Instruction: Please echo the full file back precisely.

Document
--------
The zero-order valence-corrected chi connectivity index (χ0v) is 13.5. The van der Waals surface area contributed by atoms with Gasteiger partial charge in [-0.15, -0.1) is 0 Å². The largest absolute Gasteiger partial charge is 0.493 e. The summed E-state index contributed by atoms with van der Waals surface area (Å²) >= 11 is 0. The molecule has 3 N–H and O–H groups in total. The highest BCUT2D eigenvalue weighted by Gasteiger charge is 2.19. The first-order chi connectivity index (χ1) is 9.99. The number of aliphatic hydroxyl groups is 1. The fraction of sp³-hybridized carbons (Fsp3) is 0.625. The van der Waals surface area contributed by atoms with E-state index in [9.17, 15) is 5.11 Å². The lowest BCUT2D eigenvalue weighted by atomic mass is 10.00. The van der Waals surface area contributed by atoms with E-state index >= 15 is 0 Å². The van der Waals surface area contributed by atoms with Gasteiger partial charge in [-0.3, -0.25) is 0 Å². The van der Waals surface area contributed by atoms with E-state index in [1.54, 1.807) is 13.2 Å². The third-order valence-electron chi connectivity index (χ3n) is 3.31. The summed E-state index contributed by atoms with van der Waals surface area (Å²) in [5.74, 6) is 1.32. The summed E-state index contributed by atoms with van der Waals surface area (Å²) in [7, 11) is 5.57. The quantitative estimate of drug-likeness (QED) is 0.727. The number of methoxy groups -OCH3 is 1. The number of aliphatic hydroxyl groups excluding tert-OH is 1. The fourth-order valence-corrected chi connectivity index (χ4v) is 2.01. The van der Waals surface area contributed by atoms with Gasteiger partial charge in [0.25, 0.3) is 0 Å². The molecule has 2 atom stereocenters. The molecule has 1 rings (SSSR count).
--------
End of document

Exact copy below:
The zero-order valence-corrected chi connectivity index (χ0v) is 13.5. The van der Waals surface area contributed by atoms with Gasteiger partial charge in [-0.15, -0.1) is 0 Å². The largest absolute Gasteiger partial charge is 0.493 e. The summed E-state index contributed by atoms with van der Waals surface area (Å²) >= 11 is 0. The molecule has 3 N–H and O–H groups in total. The highest BCUT2D eigenvalue weighted by Gasteiger charge is 2.19. The first-order chi connectivity index (χ1) is 9.99. The number of aliphatic hydroxyl groups is 1. The fraction of sp³-hybridized carbons (Fsp3) is 0.625. The van der Waals surface area contributed by atoms with E-state index in [9.17, 15) is 5.11 Å². The lowest BCUT2D eigenvalue weighted by atomic mass is 10.00. The van der Waals surface area contributed by atoms with E-state index >= 15 is 0 Å². The van der Waals surface area contributed by atoms with Gasteiger partial charge in [-0.3, -0.25) is 0 Å². The van der Waals surface area contributed by atoms with E-state index in [1.54, 1.807) is 13.2 Å². The third-order valence-electron chi connectivity index (χ3n) is 3.31. The summed E-state index contributed by atoms with van der Waals surface area (Å²) in [5.74, 6) is 1.32. The summed E-state index contributed by atoms with van der Waals surface area (Å²) in [7, 11) is 5.57. The quantitative estimate of drug-likeness (QED) is 0.727. The number of methoxy groups -OCH3 is 1. The number of aliphatic hydroxyl groups excluding tert-OH is 1. The fourth-order valence-corrected chi connectivity index (χ4v) is 2.01. The van der Waals surface area contributed by atoms with Gasteiger partial charge in [0.25, 0.3) is 0 Å². The molecule has 2 atom stereocenters. The molecule has 1 rings (SSSR count).